INDIANAPOLIS — The lawsuit Attorney General Greg Zoeller and 15 Indiana school districts have filed against the IRS could also block federal subsidies for state residents enrolling in the health exchange that's part of the federal health overhaul.
The lawsuit, filed earlier this week, says the federal government lacks standing to require health benefits for any employee who works more than 30 hours in a week.
It also says states with federally run exchanges, Indiana among them, are exempt from the employer mandate as well as federal tax credits, arguing that only state-run exchanges would qualify for tax credits, based on its reading of the 2009 law.
"Therefore there is no premium assistance subsidy under the ACA unless the citizen pays for insurance obtained through a State Exchange," the lawsuit says.
The potential fallout from the lawsuit comes shortly after the federal exchange opened on Oct. 1, and as the federal government continues wrangling with technical troubles, which have stalled enrollment nationwide.
Zoeller spokesman Bryan Corbin said the lawsuit is focused on the "tens of millions of dollars" the state could be forced to pay the federal government in tax penalties if it wrongly classifies an employee.
"Our focus is not private-sector workers who use exchanges but the State itself which faces huge penalties if it doesn't get out from under the employer mandate," Corbin said in an email Friday.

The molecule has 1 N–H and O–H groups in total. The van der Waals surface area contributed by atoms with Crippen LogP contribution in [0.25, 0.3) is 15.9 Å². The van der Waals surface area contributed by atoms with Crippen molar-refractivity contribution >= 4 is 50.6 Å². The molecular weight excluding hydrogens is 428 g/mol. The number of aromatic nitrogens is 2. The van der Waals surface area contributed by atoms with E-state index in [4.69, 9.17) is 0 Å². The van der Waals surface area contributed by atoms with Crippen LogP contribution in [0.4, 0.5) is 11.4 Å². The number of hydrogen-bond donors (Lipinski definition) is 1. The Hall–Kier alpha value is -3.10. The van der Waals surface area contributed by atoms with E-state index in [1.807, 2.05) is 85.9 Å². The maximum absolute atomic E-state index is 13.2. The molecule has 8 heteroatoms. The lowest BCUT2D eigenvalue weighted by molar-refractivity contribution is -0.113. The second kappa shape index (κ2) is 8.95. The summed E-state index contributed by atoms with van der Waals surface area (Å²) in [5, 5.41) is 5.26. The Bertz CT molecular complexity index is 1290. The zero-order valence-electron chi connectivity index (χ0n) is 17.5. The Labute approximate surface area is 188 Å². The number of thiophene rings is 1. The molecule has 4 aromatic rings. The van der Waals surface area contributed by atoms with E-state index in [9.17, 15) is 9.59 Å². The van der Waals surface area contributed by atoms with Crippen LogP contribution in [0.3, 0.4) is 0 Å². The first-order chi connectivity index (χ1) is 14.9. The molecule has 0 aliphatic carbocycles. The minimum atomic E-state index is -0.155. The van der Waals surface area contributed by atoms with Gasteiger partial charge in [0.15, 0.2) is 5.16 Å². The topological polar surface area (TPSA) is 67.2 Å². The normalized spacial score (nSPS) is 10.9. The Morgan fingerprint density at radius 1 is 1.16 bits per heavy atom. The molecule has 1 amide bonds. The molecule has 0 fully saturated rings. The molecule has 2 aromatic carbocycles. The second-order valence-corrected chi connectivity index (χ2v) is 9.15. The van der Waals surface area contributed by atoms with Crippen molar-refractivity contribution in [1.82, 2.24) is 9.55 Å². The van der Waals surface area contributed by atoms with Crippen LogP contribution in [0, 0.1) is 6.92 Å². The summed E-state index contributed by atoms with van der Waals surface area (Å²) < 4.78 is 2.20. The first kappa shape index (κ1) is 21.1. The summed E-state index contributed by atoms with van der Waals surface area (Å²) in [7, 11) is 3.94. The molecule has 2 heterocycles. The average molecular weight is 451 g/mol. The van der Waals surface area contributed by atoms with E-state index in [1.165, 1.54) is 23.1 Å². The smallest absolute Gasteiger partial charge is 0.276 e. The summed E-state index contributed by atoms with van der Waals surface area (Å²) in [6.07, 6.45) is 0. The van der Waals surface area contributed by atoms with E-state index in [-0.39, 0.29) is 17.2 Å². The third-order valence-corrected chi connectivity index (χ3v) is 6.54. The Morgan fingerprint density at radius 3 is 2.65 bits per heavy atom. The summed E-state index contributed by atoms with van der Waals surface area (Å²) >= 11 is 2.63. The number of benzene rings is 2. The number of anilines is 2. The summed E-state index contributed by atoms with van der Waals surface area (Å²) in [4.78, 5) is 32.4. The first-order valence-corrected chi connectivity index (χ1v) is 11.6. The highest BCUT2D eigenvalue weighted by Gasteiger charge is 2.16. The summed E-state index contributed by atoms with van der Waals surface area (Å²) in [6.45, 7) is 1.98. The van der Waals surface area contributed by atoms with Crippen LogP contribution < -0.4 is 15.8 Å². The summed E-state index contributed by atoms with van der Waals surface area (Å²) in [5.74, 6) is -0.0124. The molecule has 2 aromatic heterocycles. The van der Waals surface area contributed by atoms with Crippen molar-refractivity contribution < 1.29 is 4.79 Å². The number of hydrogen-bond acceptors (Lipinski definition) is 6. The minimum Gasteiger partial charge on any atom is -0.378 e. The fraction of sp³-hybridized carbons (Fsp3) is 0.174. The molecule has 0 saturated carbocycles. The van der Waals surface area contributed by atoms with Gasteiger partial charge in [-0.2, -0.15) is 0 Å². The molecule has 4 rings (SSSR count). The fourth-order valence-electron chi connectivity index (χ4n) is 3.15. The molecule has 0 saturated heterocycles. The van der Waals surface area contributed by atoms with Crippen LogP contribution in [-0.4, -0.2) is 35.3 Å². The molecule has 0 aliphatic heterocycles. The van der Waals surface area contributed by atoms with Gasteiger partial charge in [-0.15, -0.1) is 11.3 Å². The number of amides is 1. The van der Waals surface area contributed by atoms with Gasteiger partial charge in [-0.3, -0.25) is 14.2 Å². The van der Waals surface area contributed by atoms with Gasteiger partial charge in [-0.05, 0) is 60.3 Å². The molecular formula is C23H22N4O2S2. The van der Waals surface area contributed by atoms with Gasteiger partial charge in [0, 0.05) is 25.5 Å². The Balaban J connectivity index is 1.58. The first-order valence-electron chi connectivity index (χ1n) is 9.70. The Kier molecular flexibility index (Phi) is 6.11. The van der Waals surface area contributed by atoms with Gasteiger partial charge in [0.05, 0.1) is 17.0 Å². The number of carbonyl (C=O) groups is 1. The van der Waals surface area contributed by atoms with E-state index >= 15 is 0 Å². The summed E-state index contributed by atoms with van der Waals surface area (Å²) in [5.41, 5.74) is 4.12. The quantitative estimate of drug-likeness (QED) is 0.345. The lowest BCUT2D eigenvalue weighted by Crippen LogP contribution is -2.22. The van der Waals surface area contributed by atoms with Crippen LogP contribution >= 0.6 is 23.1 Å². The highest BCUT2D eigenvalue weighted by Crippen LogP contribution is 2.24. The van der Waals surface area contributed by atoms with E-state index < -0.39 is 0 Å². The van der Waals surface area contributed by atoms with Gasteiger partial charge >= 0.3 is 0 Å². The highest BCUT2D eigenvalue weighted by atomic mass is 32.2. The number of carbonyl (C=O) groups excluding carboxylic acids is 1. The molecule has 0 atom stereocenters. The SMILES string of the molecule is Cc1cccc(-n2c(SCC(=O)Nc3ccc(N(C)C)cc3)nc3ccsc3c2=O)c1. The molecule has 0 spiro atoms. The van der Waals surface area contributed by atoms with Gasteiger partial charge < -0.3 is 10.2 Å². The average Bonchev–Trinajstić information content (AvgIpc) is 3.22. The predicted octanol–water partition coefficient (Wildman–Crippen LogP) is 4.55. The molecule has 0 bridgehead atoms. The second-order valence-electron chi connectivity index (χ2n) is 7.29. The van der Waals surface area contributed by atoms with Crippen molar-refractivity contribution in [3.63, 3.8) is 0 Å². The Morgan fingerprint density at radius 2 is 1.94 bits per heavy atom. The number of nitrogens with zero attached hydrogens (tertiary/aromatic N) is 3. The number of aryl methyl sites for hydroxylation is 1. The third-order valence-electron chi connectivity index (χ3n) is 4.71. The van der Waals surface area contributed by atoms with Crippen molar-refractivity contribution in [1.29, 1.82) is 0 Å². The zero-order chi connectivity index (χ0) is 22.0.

The lawsuit is part of a broader movement looking to spare businesses the cost of the mandate — Oklahoma has filed a similar suit, as well as the National Federation of Independent Businesses.
But with the argument that state-run exchanges only qualify for tax credits, more than 500,000 lower- and middle-income Indiana residents could lose that which makes the health plans affordable. The credits are applied upon enrollment in the exchange.
Insurers qualified to sell in Indiana are offering plans with a wide range of costs depending on how many people will be covered and the amount of coverage sought. The mid-level "silver" health plans are expected to be the most popular.
Supporters of the health care law said they were still evaluating whether Indiana's lawsuit could prove to be a serious problem. What was immediately clear, however, was the provision adds to an already confusing public discussion of the health insurance exchanges.
"The concern is about how it will impact public information and education," said Lucinda Nord, vice president of public policy for the United Way of Indiana.
Republican Gov. Mike Pence decided last year that Indiana should opt to let the federal government and has since become one of 36 states whose residents must buy insurance through the federal website. Pence's decision was not based on exploiting a loophole in the law, spokeswoman Kara Brooks said, but instead based on cost concerns for the state.